Somebody Unshackle The Church Please!

You know you’re talking to a Zimbabwean if one of the first things they want to know about you is what church you attend. In my city, Bulawayo, churches have sprung up in the ruins of abandoned factories, drowning out the screaming silence of derelict machinery with mirthful praise and upraised hands with bangle-laden wrists that place portraits of contemporary prophets on lounge walls.
Indeed, Africa is ablaze with celebrity pastors addressing stadia groaning with the weight of eager crowds. Some religious leaders flaunt their power, feeding their congregants with chewy green grass and petrol with insecticide mist for ambience.
On the other end of the scale, the old churches sit with senior members interspersed with a few children listlessly waiting for lackadaisical escapist sermons to end. Insipid church pot lucks and sports events sum up their feeble attempts to reverse the impending death whose stench fills the air. The few young people are convinced their elders are a motley crew of sanctimonious hypocrites and oblivious twits oscillating between nostalgia and escapist utopian longing while the elders see the young as air headed fools in desperate need of bridles and common sense administered with blows from sticks.
One must wonder if there is an alternative to mindless euphoria on one hand and drowsy lullabies disguised as worship services on the other. Perhaps the source of malfunction lies not in worship style but in making church all about worship services. When did we change from the dynamic movement in the Book of Acts that turned the world upside down to a sappy weekend getaway club competing with motivational speakers, entertainers and sleeping tablets? When did the Holy Spirit change from slowing Peter’s mouth and speeding up his brain to banning reason from faith?
It was when the church’s organisational structure became more important than its mission, when the church harped about itself so long and loud that it couldn’t hear the Holy Spirit whispering Jesus’ character to its soul that it became an instrument of oppression and a monument to unbridled ambition. Bereft of the love of Jesus, the church fills the vacuum with adoration of brutal power, be it exercised by a single person or by the entire group. Forgetting to join in the mission of spreading Christ’s kingdom, the church in its confusion becomes an incestuous enclave seeking who it may exclude, delusional in its adamant claim to relevance.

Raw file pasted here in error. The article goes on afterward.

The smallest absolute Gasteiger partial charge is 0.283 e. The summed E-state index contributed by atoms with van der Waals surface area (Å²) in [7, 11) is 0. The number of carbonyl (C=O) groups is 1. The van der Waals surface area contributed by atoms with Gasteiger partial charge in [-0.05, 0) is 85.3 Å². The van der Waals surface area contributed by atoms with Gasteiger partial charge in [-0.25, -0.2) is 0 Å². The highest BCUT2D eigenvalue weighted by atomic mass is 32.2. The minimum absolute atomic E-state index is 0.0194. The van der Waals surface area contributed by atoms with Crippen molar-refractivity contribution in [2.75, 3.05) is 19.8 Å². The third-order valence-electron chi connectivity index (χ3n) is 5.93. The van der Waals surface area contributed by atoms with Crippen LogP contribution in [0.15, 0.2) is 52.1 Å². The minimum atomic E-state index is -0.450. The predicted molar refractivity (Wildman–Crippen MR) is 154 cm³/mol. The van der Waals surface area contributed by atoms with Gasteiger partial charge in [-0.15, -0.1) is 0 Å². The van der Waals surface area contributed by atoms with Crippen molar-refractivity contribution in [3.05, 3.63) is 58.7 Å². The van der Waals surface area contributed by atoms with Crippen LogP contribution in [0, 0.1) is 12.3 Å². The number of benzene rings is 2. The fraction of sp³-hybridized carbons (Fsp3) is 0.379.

The church is to be a dynamic organism, unified because of its diversity, striving to find innovative ways of extending Christ’s graciousness to hurting world. Where men are superficial enough to divide themselves according to the colour of their skin, the church must teach them to see brotherhood in each other. When men place price tags on each other, the church must place inestimable value on all. Where men shrink in fear from God and seek to buy his favour, the church must reveal the great price paid for men at the cross and sing of God as a loving Father.
Only the Holy Spirit can lead us to this. Just as the church in Acts was led by the Spirit to step out into the unknown, seeing the world in new ways and doing the unthinkable in an effort to serve God by living in service to man, we the church of today must continue on the same journey. If we seek the comfort of the familiar instead of seeking God, doom will prove inevitable but if we realign ourselves with God’s mission, we will climb heights that no grass eating and petrol drinking can attain. The Holy Spirit seeks to infuse the church not with insecticide spraying euphoria nor to lull us to slow hymn induced sedation but to fill us with enthusiasm for service. He comes not to shutdown our brains but to guide our thinking to Christlike benevolent brilliance. He seeks to unshackle us but the question remains, how badly do we want to be free?
photo credit: Rod Waddington Church of the Upside Down Cross via photopin (license)